Buyers guide to App stores and request fulfillment
13 May 2016
5 minute read
Asset request systems: Automated ITAM and Happy Customers
Enterprise application stores or online asset request systems are a win-win.
They present a great opportunity to automate ITAM, alleviate the ITAM team of customer facing admin whilst providing a better experience to customers.
Best of all, we can bake in our governance and policy requirements into the system so our ITAM goals are automatically met.
This article will cover some of the reasons to consider an automated asset request fulfillment system and features to consider when implementing.
Why consider automated request fulfillment?
First of all, app stores are fast and efficient. Just like the experience with smart phones, I can order assets at 3am in my pyjamas, I get immediate acknowledgement and don’t need to speak to anyone to get the job done.
Asset Managers and Service Desk Managers can think long and hard about how to implement the best possible service – and then implement it in a repeatable automated fashion so that it is a great experience every time.
Other reasons to consider automated asset request systems:
- An opportunity to speed up deliver and meet SLA for requests
- To relieve the asset team of processing requests and get on with more strategic work
- Reduction in non-standard assets and less variation between assets – by steering users towards a specific menu of options – assets are easier to secure, easier to support, easier to license, easier to manage all round.
- Automated management approval facilitates departmental charging / show back
- Re-harvest and reclaim as quickly as you deliver – automated request systems can reverse the whole process to save money.
Users with a fast and efficient service:
- Get a great first impression of IT, often the shop window for IT services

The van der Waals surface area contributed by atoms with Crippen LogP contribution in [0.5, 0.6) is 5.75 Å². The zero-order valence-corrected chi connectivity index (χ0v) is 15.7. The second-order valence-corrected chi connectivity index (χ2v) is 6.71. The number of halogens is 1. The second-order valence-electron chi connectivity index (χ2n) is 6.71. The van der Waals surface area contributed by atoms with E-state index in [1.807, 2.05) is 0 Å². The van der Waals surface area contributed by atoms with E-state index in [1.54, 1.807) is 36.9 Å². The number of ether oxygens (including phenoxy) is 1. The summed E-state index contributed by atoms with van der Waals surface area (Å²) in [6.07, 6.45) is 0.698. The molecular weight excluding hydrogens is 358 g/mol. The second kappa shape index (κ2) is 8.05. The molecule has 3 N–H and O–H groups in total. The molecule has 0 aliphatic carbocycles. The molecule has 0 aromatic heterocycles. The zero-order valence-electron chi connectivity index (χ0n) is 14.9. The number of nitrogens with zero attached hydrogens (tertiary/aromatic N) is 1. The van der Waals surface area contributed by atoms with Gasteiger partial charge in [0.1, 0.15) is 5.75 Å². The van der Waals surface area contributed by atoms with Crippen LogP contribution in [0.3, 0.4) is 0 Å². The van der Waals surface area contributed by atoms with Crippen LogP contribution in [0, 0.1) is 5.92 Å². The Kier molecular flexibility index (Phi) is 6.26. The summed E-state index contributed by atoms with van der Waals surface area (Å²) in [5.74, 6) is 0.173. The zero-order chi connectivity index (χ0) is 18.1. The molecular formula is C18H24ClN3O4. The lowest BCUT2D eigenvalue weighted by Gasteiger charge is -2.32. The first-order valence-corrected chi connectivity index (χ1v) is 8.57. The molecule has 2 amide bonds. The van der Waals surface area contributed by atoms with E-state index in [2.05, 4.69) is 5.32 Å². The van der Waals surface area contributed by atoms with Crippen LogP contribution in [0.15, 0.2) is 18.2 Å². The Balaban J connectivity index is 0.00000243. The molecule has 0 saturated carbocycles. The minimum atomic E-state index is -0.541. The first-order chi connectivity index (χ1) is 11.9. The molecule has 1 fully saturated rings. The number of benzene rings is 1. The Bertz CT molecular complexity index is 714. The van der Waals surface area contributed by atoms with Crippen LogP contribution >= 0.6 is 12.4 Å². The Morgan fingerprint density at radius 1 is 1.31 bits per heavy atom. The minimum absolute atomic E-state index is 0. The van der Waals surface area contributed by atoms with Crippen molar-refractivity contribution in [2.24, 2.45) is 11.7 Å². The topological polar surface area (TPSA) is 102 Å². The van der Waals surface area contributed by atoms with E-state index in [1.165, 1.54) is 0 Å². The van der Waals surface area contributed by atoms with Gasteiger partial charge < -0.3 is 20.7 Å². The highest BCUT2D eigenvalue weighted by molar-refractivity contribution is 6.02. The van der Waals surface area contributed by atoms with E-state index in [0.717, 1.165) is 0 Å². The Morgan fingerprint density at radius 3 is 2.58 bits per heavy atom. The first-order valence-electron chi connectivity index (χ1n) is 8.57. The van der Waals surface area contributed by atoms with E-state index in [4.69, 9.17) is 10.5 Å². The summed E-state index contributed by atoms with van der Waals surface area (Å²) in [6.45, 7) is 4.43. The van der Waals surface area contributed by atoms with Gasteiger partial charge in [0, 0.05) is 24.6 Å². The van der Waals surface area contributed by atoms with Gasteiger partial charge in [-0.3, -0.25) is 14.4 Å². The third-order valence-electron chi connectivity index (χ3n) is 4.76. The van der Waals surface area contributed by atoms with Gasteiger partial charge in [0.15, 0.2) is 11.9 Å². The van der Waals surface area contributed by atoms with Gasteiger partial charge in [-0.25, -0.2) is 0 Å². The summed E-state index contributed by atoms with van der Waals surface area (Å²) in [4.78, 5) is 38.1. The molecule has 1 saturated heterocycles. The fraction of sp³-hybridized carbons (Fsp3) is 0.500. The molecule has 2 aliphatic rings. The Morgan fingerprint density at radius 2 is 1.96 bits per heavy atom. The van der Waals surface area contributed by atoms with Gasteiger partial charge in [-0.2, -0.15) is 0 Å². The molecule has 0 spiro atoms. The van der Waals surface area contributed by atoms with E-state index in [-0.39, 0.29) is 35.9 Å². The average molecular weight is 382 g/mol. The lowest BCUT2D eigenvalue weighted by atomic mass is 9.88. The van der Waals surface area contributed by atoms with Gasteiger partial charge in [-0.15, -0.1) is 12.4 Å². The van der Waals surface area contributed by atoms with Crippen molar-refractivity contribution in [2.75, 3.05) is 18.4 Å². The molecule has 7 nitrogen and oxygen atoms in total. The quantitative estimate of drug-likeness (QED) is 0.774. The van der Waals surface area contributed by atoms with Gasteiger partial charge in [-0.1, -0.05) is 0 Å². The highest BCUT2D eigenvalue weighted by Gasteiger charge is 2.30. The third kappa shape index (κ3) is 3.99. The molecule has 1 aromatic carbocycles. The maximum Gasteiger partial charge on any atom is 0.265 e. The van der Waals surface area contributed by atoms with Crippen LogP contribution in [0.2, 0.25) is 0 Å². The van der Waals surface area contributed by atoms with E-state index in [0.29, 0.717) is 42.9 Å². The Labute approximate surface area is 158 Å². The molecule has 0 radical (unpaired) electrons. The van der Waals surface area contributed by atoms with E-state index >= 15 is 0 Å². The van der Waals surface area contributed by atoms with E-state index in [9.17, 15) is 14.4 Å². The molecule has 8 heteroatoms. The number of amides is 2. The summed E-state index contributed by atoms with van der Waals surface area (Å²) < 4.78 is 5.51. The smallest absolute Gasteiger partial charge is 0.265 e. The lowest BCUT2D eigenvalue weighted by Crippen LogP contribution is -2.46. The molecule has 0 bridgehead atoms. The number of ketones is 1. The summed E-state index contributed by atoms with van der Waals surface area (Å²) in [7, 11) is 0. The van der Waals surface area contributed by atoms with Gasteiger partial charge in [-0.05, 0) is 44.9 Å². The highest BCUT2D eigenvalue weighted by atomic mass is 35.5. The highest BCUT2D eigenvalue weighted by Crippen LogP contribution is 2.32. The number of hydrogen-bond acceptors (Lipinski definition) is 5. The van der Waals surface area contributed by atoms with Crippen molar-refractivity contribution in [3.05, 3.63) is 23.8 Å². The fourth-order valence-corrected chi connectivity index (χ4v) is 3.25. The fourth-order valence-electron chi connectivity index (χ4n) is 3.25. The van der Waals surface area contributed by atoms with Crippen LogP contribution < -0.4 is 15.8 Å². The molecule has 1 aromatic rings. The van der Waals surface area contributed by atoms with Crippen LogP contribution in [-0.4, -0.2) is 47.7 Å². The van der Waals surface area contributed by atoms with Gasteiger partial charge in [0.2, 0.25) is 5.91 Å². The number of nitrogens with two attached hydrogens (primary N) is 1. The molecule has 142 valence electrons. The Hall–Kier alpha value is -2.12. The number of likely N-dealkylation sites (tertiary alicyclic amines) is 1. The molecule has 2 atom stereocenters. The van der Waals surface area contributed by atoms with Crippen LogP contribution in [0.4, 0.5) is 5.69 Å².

- Are less likely to source their assets from elsewhere (Grey/ShadowIT) if they get a great experience (See Hershey delivering quicker than Amazon )
- Are more likely to give up assets for reuse if they know it’s a great experience to get it back again when they need it (e.g. A line manager will hoard a laptop under their desk if they think its going to be a protracted process to get it back when they need it)
Policy Considerations / Approaches
- Implement a re-use before buy policy (Squeeze best value out of existing before buying) – good asset request systems should facilitate this.
- Separate the concept of request from entitlement. Many asset request systems can check license availability on the fly – this is great but is a bit of a lottery for the user. Why should one user get an asset free because there happens to be a surplus at that time? Why not charge for all requests and accrue surpluses (charging users when a surplus asset exists) as profit for the ITAM team?
- Just because you bought a perpetual license or annual subscription doesn’t mean you have to provide this to the user – allow them to lease it for shorter periods, or request it back if not in use for a demonstrable length of time (say 3 months / 90 days).
- Consider tactical re-harvesting campaigns using your request system for removal of high value applications – good tools should facilitate this
Finally, consider your architecture for delivering the asset request system. Users typically don’t want many different systems to login to for IT – many organizations embed asset request into ITSM request fulfillment and incident management systems.
- ITAM embedded with ITSM: ITAM Tools can either embed themselves into ITSM solutions so that whilst the user thinks they are using one pane of glass, they are actually using an ITAM tool embedded within the Service Desk.
- ITAM integrated with ITSM: Alternatively other ITAM tools provide the ITAM plumbing behind the scenes whilst the service desk itself executes all workflow requirements.
- ITAM & ITSM: Invest in an ITSM toolset that includes both ITAM & ITSM
Buyers Guide – features to consider:
- Cost visibility – even if you don’t charge internally for software, make users aware of the cost of software so they value it as an asset.
- Social feedback – allow users to provide feedback on software to help your users make better choices
- Cheaper alternatives / guidance – guide the user to the correct application for their actual usage – e.g. guide them to a viewer if that is all they need.
- Availability by role / territory – a good request system will provide access to a request catalogue items dependent on their role.
- Modern asset request systems allow users to manage their own entitlement and help users to help the company. Much like a personal app store on a smart phone, they can login and see their entitlements and give assets back that are no longer required.
That’s my quick guide to asset request systems. Let me know if you have any other points to add.